Blackwell Scientific on behalf of the Royal Society for Mentally Handicapped Children and Adults
Journal of Intellectual Disability Research vol:57 issue:5 pages:452-461
Background Behavioural observations are the most
frequently used source of information about emotions
of people with severe or profound intellectual
disabilities but have not yet been validated against
other measures of emotion. In this study we wanted
to validate the behavioural observations of emotions
using respiration (rib cage contribution, total breath
duration, inspiratory time, expiratory time, tidal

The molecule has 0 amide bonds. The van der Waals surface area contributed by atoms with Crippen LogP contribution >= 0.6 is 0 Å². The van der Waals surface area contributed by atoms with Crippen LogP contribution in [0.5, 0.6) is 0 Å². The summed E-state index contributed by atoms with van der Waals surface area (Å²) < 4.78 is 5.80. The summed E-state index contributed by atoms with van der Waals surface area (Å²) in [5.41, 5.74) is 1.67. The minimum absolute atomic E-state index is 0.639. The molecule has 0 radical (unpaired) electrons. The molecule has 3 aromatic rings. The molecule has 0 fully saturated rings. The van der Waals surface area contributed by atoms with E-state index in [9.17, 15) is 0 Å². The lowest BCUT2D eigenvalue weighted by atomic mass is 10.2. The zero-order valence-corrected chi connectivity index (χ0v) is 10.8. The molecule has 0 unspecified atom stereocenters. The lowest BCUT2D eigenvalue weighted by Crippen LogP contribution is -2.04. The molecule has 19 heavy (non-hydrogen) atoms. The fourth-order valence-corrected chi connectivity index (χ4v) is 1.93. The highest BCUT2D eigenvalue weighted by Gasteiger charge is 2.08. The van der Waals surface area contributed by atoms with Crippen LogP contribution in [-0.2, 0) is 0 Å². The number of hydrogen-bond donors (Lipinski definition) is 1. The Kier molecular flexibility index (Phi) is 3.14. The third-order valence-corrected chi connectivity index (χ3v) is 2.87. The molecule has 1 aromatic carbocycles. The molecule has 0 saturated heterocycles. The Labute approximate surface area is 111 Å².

volume, mean inspiratory flow, minute ventilation)
and heart rate variability.
Method Twenty-seven participants were presented
with four negative and four positive stimuli. During
the presentation the participants’ respiration and
HRV was measured. Each behaviour of the participant
was coded as emotive or not.
Results We found the hypothesised higher percentage
rib cage contribution, marginal lower mean
inspiratory flow and lower HRV when the expressed
emotions became more positive.